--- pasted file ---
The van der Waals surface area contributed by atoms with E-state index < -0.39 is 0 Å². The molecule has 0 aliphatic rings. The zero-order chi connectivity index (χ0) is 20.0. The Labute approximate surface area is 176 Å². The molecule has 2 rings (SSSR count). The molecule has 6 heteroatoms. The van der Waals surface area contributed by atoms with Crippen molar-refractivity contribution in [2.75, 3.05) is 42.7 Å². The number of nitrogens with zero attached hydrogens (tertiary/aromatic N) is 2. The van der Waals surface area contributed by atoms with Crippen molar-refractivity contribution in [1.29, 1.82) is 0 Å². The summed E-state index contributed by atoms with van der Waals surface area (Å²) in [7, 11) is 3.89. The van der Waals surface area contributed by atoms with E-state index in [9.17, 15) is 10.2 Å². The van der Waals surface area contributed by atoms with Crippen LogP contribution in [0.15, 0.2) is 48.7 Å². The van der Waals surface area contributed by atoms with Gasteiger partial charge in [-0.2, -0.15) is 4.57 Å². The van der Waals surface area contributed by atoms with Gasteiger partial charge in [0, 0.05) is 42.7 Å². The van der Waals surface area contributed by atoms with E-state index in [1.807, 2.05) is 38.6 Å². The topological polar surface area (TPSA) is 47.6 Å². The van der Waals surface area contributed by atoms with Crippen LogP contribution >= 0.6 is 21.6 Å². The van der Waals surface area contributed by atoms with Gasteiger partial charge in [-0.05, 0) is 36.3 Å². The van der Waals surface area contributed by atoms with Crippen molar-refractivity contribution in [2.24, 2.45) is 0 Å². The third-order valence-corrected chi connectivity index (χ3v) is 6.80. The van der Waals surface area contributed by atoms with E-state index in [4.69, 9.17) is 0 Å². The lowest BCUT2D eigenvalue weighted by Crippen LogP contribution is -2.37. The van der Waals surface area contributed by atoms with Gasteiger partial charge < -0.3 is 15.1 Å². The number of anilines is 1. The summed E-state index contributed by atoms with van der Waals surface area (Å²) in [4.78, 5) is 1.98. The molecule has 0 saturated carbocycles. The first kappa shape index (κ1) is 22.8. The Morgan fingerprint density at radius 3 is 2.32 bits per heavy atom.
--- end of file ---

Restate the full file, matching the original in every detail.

The van der Waals surface area contributed by atoms with E-state index < -0.39 is 0 Å². The molecule has 0 aliphatic rings. The zero-order chi connectivity index (χ0) is 20.0. The Labute approximate surface area is 176 Å². The molecule has 2 rings (SSSR count). The molecule has 6 heteroatoms. The van der Waals surface area contributed by atoms with Crippen molar-refractivity contribution in [2.75, 3.05) is 42.7 Å². The number of nitrogens with zero attached hydrogens (tertiary/aromatic N) is 2. The van der Waals surface area contributed by atoms with Crippen molar-refractivity contribution in [1.29, 1.82) is 0 Å². The summed E-state index contributed by atoms with van der Waals surface area (Å²) in [7, 11) is 3.89. The van der Waals surface area contributed by atoms with E-state index in [9.17, 15) is 10.2 Å². The van der Waals surface area contributed by atoms with Crippen LogP contribution in [0.15, 0.2) is 48.7 Å². The van der Waals surface area contributed by atoms with Gasteiger partial charge in [-0.2, -0.15) is 4.57 Å². The van der Waals surface area contributed by atoms with Gasteiger partial charge in [0, 0.05) is 42.7 Å². The van der Waals surface area contributed by atoms with E-state index in [1.807, 2.05) is 38.6 Å². The topological polar surface area (TPSA) is 47.6 Å². The van der Waals surface area contributed by atoms with Crippen LogP contribution >= 0.6 is 21.6 Å². The van der Waals surface area contributed by atoms with Gasteiger partial charge in [-0.05, 0) is 36.3 Å². The van der Waals surface area contributed by atoms with Crippen molar-refractivity contribution in [2.24, 2.45) is 0 Å². The third-order valence-corrected chi connectivity index (χ3v) is 6.80. The van der Waals surface area contributed by atoms with E-state index in [4.69, 9.17) is 0 Å². The lowest BCUT2D eigenvalue weighted by Crippen LogP contribution is -2.37. The van der Waals surface area contributed by atoms with Gasteiger partial charge < -0.3 is 15.1 Å². The number of anilines is 1. The summed E-state index contributed by atoms with van der Waals surface area (Å²) in [4.78, 5) is 1.98. The molecule has 0 saturated carbocycles. The first kappa shape index (κ1) is 22.8. The Morgan fingerprint density at radius 3 is 2.32 bits per heavy atom.